inventory turnover ratioEvery retailer knows how important (and challenging) inventory management is. It’s especially important for ecommerce retailers as stock sold online has the potential to move much faster than that in brick and mortar stores. It can be purchased 24/7 from all over the world.

When you manage your inventory well, it can lead to overall long-term success for your store. That’s why it’s important to understand key inventory metrics and what they mean. In this post, we’re going to take a closer look at what inventory turnover ratio is and how it affects your business.

 

What is Inventory Turnover?

To put it simply, inventory turnover is how many times stock is sold or repeatedly used in a specific amount of time, usually a year, depending on your business needs.

In other words, it’s the ratio of sales made to inventory that is held in stock. The ratio is calculated using the cost of inventory, but here is a simpler example using just units in the calculation.

Example: If your store sold 100 units over the course of the year, and you had an average of 100 units in stock during that year, then your inventory turnover ratio would be 1:1, which would be stated as 1. You could also say that you had one inventory turn or you turned over your inventory once.

That’s a fairly simple example. Let’s look at another one:

Example: Let’s say you sold 400 units, and still kept an average of 100 units in stock. The inventory turnover ratio would be 4. This tells us that you purchased and sold a lot of inventory throughout the year.

The inventory turnover ratio is just one number, but it’s one that can tell you a lot about how your inventory is moving through your store over the course of the year. Once you know your ratio, you can compare it to industry averages and see how your store is performing.

Typically, a low inventory turnover ratio indicates that your sales are low, and you have excess stock that isn’t moving. Conversely, a higher inventory turnover ratio indicates stronger sales (or large discounts), and that your inventory is selling quickly.

 

How is Your Inventory Turnover Ration Calculated?

The formula for calculating your inventory turnover rate involves two variables, your cost of goods sold (COGS) and average inventory (AI). Let’s look at how to get those two variables before we get to the inventory turnover ratio calculation.

 

Cost of Goods Sold

Cost of goods sold (COGS) is essentially the total expense, or costs, associated with obtaining your inventory. This can be a complicated calculation depending on your business and your products, because there are often many different expenses to consider. To simplify the process, you can also use figures from your balance sheet (at the beginning and end of the time period you’re using) to calculate your COGS:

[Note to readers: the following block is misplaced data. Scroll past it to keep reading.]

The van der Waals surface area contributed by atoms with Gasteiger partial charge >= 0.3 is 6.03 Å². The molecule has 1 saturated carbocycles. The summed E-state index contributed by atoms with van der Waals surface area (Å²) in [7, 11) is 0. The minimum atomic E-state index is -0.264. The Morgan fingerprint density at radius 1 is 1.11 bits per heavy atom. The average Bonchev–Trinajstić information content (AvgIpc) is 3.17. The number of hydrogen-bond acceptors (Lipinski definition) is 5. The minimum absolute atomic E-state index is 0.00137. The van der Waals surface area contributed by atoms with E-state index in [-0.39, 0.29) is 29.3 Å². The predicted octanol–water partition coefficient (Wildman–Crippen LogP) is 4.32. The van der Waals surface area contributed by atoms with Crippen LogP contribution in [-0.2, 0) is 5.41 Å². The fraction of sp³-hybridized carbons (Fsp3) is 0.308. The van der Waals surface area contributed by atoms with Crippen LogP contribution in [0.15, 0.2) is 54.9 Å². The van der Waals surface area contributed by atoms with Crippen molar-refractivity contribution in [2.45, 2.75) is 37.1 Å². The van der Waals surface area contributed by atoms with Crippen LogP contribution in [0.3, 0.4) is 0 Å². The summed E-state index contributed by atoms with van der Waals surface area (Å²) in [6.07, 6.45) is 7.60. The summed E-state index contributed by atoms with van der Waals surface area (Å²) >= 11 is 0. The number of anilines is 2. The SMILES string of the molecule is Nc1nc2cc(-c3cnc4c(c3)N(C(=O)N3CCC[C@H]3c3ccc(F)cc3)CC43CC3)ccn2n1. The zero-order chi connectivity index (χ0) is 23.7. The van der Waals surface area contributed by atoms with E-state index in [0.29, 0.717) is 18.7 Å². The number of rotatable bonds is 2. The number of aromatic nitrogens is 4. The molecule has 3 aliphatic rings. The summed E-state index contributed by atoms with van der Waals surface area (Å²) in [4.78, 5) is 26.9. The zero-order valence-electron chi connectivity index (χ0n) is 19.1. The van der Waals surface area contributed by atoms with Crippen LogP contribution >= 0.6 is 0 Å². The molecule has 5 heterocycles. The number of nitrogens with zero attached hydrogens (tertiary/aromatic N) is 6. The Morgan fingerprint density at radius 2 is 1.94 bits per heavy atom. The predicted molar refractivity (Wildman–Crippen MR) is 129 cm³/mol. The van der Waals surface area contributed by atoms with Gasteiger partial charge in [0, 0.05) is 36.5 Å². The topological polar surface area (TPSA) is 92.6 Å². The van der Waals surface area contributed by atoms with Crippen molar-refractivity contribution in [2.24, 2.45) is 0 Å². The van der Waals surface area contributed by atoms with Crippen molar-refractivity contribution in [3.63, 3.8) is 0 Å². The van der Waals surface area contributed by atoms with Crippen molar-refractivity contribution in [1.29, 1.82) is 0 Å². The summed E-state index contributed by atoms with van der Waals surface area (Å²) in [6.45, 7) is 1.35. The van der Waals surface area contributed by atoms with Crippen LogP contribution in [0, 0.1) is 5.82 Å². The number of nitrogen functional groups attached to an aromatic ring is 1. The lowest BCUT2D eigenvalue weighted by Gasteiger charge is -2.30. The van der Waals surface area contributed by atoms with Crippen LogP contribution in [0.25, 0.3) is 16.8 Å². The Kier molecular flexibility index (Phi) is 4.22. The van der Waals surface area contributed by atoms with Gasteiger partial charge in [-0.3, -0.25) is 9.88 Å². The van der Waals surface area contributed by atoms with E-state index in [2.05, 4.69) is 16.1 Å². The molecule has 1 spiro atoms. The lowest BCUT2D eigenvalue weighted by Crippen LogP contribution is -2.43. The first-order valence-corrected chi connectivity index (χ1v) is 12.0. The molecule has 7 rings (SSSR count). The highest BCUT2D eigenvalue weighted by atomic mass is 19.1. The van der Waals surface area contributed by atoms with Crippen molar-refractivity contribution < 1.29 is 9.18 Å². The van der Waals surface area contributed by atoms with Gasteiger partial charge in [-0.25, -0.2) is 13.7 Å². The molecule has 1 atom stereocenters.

COGS = Beginning Inventory + Net Inventory Purchases – Ending Inventory

Here’s an example:

If beginning inventory was $100,000, and there were net purchases of $200,000, and ending inventory was $140,000, then the COGS will be:

COGS = $100,000 + $200,000 – $140,000 = $160,000

 

Average Inventory

This calculation is fairly straightforward, it’s the average of the beginning inventory and ending inventory for the designated period:

Average inventory = (Beginning Inventory + Ending Inventory) ÷ 2

Continuing with the above example, your average inventory calculation looks like this:

Average inventory = ($100,000 + $140,000) ÷ 2 = $120,000

 

Inventory Turnover Ratio Calculation

Now that you know how to obtain your COGS and AI, you’re ready to calculate your inventory turnover ratio by using the formula:

Inventory turnover ratio = COGS ÷ Average Inventory

Let’s finish the example:

Inventory turnover ratio = $160,000 ÷ $120,000 = 1.34

So, you can see that the inventory turnover ratio in our example is 1.34.

As we mentioned before, the higher the inventory turnover rate, the better the business is doing. However, to determine where your ratio should be, it’s important that you do a little homework and check industry averages. One business type may be healthy with a ratio between 2 and 4, while others are good between 4 and 6.

 

Why Does Inventory Turnover Matter?

Now you know how to calculate your inventory turnover ratio, but you may be wondering why it’s so important. Here are some reasons that you should definitely pay attention to your inventory turnover ratio:

  • You’ll know how quickly your inventory is moving and whether you need to liquidate any excess
  • You’ll know how you compare to industry averages
  • You’ll have one of the most important measurements of overall store performance
  • You’ll have a big-picture view of your business’ overall sales performance
  • You’ll gain valuable insights into how your business manages inventory, costs, and sales

 

Effective Inventory Management is Essential

The key to having an optimized inventory turnover ratio is having an effective solution for your inventory management.

There are different software solutions that will help you manage your online store’s inventory, orders, costs, and sales, as well as providing you with reporting that make it easy to understand how your business is performing. To get started, here’s a great guide on how to find the perfect inventory software.

 

FREE GUIDE:
The Ultimate Guide To Inventory Management for Multichannel Retailers
FREE GUIDE:
The Ultimate Guide To Inventory Management for Multichannel Retailers

The ins and outs of managing inventory are overwhelming. That’s why we’ve put together the only guide that covers inventory management basics, accounting methods, pricing strategies, multichannel marketing strategies, and more.

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